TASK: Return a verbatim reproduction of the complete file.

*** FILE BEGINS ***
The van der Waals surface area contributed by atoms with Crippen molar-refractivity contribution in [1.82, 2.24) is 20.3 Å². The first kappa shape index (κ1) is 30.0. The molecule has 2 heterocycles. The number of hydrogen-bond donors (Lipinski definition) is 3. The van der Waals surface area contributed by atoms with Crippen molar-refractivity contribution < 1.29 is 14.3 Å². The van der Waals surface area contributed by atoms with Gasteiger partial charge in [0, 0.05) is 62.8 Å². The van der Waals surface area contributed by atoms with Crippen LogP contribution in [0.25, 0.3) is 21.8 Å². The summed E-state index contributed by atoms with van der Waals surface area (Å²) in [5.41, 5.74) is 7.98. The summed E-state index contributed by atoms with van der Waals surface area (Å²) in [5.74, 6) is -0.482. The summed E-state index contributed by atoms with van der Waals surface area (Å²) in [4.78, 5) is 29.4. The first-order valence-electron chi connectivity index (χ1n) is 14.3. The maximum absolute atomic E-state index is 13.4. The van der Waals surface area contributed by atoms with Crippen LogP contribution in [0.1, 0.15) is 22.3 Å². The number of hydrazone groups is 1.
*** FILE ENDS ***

The van der Waals surface area contributed by atoms with Crippen molar-refractivity contribution in [1.82, 2.24) is 20.3 Å². The first kappa shape index (κ1) is 30.0. The molecule has 2 heterocycles. The number of hydrogen-bond donors (Lipinski definition) is 3. The van der Waals surface area contributed by atoms with Crippen molar-refractivity contribution < 1.29 is 14.3 Å². The van der Waals surface area contributed by atoms with Gasteiger partial charge in [0, 0.05) is 62.8 Å². The van der Waals surface area contributed by atoms with Crippen LogP contribution in [0.25, 0.3) is 21.8 Å². The summed E-state index contributed by atoms with van der Waals surface area (Å²) in [5.41, 5.74) is 7.98. The summed E-state index contributed by atoms with van der Waals surface area (Å²) in [5.74, 6) is -0.482. The summed E-state index contributed by atoms with van der Waals surface area (Å²) in [4.78, 5) is 29.4. The first-order valence-electron chi connectivity index (χ1n) is 14.3. The maximum absolute atomic E-state index is 13.4. The van der Waals surface area contributed by atoms with Crippen LogP contribution in [0.1, 0.15) is 22.3 Å². The number of hydrazone groups is 1.